More managers than ever are striving to create a happy workplace culture brimming with enthusiasm, rainbows, and increasingly obscure perks. But can a company actually require that employees be positive at work?
The National Labor Relations Board has weighed in on this question, and their answer is that you are free to be as grumpy or disagreeable as you please. Or, in other words, your employer can’t force you to be happy at your job.
This is the general idea of the board’s ruling, but the question was raised in a much more specific context, in a case brought before the board three years ago by the Communications Workers of America, a union that represents some T-Mobile workers.
In its employee handbook, T-Mobile wrote: «Employees are expected to maintain a positive work environment by communicating in a manner that is conducive to effective working relationships with internal and external customers, clients, coworkers, and management.» The union took issue with it because it was so general and could be interpreted by employees to mean that they should not complain about issues at work—and impede their right to unionize and advocate for better working conditions.
The NLRB agreed, saying that employees have the right to be unhappy at their jobs and express that. Organizing for better working conditions by definition requires strife and controversy, their ruling says. And the handbook gives no criteria for determining what actions fail to maintain a positive work environment or working relationships.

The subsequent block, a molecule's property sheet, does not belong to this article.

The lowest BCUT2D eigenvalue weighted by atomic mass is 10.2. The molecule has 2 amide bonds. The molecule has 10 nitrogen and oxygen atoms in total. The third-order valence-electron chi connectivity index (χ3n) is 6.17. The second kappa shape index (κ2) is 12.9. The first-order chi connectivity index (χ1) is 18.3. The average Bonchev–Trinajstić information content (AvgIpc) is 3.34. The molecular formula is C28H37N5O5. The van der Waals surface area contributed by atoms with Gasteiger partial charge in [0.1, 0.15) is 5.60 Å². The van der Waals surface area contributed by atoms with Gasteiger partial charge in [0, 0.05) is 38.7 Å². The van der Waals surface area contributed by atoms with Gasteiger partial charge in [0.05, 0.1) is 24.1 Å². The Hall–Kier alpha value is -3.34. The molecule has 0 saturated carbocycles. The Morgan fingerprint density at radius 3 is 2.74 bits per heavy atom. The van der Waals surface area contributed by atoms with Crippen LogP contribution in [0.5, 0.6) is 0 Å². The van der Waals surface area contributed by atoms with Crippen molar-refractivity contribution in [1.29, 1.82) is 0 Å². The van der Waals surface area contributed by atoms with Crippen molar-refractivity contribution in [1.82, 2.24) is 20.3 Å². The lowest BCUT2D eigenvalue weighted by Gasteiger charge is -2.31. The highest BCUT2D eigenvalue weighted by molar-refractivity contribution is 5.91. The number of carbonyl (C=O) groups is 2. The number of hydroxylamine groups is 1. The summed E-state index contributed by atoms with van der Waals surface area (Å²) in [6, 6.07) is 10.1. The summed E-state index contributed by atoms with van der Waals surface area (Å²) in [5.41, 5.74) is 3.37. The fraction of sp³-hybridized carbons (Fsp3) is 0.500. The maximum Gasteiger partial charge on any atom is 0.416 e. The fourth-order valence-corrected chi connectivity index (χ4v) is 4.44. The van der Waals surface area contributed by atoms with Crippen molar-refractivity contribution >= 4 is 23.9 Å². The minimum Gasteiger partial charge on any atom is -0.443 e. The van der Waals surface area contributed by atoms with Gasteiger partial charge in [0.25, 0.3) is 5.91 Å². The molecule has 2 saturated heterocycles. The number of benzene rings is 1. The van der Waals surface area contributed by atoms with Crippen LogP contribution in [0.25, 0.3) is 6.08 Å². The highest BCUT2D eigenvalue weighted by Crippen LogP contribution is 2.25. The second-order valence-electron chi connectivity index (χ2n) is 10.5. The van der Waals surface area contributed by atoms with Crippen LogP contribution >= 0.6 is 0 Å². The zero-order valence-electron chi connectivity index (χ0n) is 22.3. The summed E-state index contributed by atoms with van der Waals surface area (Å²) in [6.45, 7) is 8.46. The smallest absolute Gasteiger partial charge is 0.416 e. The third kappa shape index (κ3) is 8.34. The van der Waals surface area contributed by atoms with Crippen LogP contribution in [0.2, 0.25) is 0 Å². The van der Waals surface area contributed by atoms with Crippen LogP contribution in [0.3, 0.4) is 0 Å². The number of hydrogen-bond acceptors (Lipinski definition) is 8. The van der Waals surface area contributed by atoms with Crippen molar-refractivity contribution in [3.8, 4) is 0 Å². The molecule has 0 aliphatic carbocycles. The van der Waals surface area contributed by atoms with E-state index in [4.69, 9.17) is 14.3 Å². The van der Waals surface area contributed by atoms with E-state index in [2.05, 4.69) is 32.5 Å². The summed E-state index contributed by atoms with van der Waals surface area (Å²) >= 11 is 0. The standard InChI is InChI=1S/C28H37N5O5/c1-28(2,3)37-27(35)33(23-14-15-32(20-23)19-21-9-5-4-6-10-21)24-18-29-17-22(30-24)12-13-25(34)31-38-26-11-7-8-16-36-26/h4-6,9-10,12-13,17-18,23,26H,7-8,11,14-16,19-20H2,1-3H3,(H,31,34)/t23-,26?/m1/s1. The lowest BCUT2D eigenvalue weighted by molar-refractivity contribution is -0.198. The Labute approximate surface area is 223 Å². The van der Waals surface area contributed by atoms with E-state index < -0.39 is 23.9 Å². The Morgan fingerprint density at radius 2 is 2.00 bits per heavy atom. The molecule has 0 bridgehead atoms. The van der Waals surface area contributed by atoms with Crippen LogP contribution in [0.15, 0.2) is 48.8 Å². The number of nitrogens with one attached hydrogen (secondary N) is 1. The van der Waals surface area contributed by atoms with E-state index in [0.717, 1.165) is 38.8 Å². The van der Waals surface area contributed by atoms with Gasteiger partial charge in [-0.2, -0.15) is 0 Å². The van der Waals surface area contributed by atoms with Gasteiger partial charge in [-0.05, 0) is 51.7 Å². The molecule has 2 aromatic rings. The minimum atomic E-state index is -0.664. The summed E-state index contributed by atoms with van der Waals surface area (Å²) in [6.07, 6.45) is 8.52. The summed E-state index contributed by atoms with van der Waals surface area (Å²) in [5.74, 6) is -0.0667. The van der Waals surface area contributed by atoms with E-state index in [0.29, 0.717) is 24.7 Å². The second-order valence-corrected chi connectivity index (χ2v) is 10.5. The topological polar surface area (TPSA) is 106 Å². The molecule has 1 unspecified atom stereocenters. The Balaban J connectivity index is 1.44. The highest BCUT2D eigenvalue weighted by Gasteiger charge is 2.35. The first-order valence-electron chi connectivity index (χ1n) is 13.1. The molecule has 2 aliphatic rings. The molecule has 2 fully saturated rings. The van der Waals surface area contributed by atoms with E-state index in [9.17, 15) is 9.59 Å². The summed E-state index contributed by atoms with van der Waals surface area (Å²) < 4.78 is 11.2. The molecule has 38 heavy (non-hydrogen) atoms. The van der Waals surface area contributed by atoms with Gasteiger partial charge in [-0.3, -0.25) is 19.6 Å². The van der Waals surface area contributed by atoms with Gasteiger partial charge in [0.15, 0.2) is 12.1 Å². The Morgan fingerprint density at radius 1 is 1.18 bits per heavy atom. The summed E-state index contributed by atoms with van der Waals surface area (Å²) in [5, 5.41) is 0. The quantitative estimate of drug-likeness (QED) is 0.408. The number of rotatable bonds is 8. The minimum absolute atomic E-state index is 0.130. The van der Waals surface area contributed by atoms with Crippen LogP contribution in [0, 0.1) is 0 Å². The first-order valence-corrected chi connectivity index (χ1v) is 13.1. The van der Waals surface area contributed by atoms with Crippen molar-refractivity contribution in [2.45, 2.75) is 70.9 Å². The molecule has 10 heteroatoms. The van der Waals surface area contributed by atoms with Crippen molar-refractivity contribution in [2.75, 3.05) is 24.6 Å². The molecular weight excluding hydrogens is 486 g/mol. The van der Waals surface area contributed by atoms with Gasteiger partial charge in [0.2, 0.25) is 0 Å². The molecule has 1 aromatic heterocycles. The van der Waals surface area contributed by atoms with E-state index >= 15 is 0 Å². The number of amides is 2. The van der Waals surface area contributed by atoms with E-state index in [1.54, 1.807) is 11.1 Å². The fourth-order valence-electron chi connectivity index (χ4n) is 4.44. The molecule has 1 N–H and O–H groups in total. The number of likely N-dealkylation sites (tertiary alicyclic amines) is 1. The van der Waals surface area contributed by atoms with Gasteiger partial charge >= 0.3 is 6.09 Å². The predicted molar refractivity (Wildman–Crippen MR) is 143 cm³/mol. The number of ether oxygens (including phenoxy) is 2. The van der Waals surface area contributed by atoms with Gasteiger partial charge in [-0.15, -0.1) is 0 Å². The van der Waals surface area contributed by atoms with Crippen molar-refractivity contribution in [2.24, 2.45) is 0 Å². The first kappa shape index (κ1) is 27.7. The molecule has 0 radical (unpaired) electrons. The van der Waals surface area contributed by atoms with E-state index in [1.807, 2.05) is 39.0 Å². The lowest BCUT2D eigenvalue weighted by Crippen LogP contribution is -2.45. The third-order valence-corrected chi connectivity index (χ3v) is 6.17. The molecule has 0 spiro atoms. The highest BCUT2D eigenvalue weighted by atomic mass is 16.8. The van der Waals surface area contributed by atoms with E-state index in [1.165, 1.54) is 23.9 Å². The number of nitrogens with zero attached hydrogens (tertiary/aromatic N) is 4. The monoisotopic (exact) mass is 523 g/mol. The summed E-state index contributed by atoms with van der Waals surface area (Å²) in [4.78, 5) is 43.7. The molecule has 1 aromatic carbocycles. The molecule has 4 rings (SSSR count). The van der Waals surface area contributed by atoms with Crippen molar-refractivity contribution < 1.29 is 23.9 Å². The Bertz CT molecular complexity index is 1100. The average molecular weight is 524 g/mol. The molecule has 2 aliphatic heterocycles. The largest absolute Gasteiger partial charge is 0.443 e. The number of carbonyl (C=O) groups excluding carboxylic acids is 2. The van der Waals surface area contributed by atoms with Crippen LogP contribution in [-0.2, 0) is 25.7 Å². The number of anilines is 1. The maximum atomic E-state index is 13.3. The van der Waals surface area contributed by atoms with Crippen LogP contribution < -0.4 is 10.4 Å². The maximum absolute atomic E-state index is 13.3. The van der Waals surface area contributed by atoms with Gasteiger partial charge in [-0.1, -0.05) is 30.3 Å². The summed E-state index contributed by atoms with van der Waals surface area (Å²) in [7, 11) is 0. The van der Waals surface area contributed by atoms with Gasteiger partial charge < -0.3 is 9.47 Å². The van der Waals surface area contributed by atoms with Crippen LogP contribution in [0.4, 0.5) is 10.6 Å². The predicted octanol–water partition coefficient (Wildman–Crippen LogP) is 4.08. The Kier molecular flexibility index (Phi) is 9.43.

The CWA has been on a long-running mission to unionize T-Mobile workers, but so far only has two union contracts, according to Bloomberg Businessweek, covering only 30 of its 45,000 employees. If this kind of employee handbook wording seems innocuous on the part of T-Mobile, it’s not necessarily the case. So the case needs to be seen in that context. More recently, the CWA accused T-Mobile of illegally creating a company-run «fake union» in order to hinder the formation of an independent one.
Beyond this general case, the ruling should be assuring to even white collar professional workers who are not in unions. These are the people most likely to work for employers that spend big money on workplace wellness and happiness programs. These kinds of programs can offer decent perks, but it’s nice to know that if you’re fired for your job for scowling in your cubicle and not attending office happy hours, the nation’s arbitrators of employment law might have your back.